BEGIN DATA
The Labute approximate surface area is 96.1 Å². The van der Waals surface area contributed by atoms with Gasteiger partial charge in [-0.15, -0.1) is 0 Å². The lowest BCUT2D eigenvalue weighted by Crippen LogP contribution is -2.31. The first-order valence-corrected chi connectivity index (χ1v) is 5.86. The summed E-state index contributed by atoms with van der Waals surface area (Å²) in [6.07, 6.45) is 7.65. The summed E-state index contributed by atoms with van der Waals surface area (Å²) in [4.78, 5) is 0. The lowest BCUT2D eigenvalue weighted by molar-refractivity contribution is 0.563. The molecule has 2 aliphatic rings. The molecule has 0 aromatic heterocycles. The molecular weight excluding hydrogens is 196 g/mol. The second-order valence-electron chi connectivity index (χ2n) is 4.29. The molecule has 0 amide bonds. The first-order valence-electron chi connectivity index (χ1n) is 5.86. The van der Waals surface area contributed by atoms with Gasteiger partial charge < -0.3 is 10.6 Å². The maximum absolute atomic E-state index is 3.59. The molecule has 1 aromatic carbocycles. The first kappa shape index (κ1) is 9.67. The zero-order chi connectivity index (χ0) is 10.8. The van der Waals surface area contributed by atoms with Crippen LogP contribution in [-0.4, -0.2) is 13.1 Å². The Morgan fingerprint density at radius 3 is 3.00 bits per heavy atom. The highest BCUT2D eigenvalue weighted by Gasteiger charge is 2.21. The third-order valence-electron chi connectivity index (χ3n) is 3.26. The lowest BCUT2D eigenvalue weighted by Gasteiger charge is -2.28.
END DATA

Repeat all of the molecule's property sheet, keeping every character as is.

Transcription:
The Labute approximate surface area is 96.1 Å². The van der Waals surface area contributed by atoms with Gasteiger partial charge in [-0.15, -0.1) is 0 Å². The lowest BCUT2D eigenvalue weighted by Crippen LogP contribution is -2.31. The first-order valence-corrected chi connectivity index (χ1v) is 5.86. The summed E-state index contributed by atoms with van der Waals surface area (Å²) in [6.07, 6.45) is 7.65. The summed E-state index contributed by atoms with van der Waals surface area (Å²) in [4.78, 5) is 0. The lowest BCUT2D eigenvalue weighted by molar-refractivity contribution is 0.563. The molecule has 2 aliphatic rings. The molecule has 0 aromatic heterocycles. The molecular weight excluding hydrogens is 196 g/mol. The second-order valence-electron chi connectivity index (χ2n) is 4.29. The molecule has 0 amide bonds. The first-order valence-electron chi connectivity index (χ1n) is 5.86. The van der Waals surface area contributed by atoms with Gasteiger partial charge < -0.3 is 10.6 Å². The maximum absolute atomic E-state index is 3.59. The molecule has 1 aromatic carbocycles. The first kappa shape index (κ1) is 9.67. The zero-order chi connectivity index (χ0) is 10.8. The van der Waals surface area contributed by atoms with Crippen LogP contribution in [-0.4, -0.2) is 13.1 Å². The Morgan fingerprint density at radius 3 is 3.00 bits per heavy atom. The highest BCUT2D eigenvalue weighted by Gasteiger charge is 2.21. The third-order valence-electron chi connectivity index (χ3n) is 3.26. The lowest BCUT2D eigenvalue weighted by Gasteiger charge is -2.28.